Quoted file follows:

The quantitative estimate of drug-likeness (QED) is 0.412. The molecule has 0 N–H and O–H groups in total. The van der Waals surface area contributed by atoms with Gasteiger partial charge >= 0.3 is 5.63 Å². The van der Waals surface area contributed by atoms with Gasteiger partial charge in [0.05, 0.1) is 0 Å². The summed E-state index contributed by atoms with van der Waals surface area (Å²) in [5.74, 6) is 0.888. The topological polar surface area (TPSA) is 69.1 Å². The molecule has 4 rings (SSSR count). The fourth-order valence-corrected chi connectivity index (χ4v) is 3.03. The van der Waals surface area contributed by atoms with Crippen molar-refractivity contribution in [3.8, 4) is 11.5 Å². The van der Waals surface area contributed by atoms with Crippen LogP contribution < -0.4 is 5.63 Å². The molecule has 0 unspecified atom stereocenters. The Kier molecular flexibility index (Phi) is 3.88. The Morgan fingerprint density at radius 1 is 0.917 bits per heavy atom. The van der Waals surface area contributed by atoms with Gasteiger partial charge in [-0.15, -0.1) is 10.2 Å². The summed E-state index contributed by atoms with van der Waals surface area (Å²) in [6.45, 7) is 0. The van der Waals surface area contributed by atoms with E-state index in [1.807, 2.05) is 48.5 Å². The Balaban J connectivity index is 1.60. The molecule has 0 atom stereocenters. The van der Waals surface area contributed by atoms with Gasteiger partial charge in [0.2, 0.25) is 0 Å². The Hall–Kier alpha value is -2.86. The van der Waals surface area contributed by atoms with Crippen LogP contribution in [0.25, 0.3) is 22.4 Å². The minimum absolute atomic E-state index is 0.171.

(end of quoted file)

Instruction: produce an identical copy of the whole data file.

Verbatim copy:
The quantitative estimate of drug-likeness (QED) is 0.412. The molecule has 0 N–H and O–H groups in total. The van der Waals surface area contributed by atoms with Gasteiger partial charge >= 0.3 is 5.63 Å². The van der Waals surface area contributed by atoms with Gasteiger partial charge in [0.05, 0.1) is 0 Å². The summed E-state index contributed by atoms with van der Waals surface area (Å²) in [5.74, 6) is 0.888. The topological polar surface area (TPSA) is 69.1 Å². The molecule has 4 rings (SSSR count). The fourth-order valence-corrected chi connectivity index (χ4v) is 3.03. The van der Waals surface area contributed by atoms with Crippen molar-refractivity contribution in [3.8, 4) is 11.5 Å². The van der Waals surface area contributed by atoms with Crippen LogP contribution < -0.4 is 5.63 Å². The molecule has 0 unspecified atom stereocenters. The Kier molecular flexibility index (Phi) is 3.88. The Morgan fingerprint density at radius 1 is 0.917 bits per heavy atom. The van der Waals surface area contributed by atoms with Gasteiger partial charge in [-0.15, -0.1) is 10.2 Å². The summed E-state index contributed by atoms with van der Waals surface area (Å²) in [6.45, 7) is 0. The van der Waals surface area contributed by atoms with E-state index in [1.807, 2.05) is 48.5 Å². The Balaban J connectivity index is 1.60. The molecule has 0 atom stereocenters. The van der Waals surface area contributed by atoms with Gasteiger partial charge in [0.2, 0.25) is 0 Å². The Hall–Kier alpha value is -2.86. The van der Waals surface area contributed by atoms with Crippen LogP contribution in [0.25, 0.3) is 22.4 Å². The minimum absolute atomic E-state index is 0.171.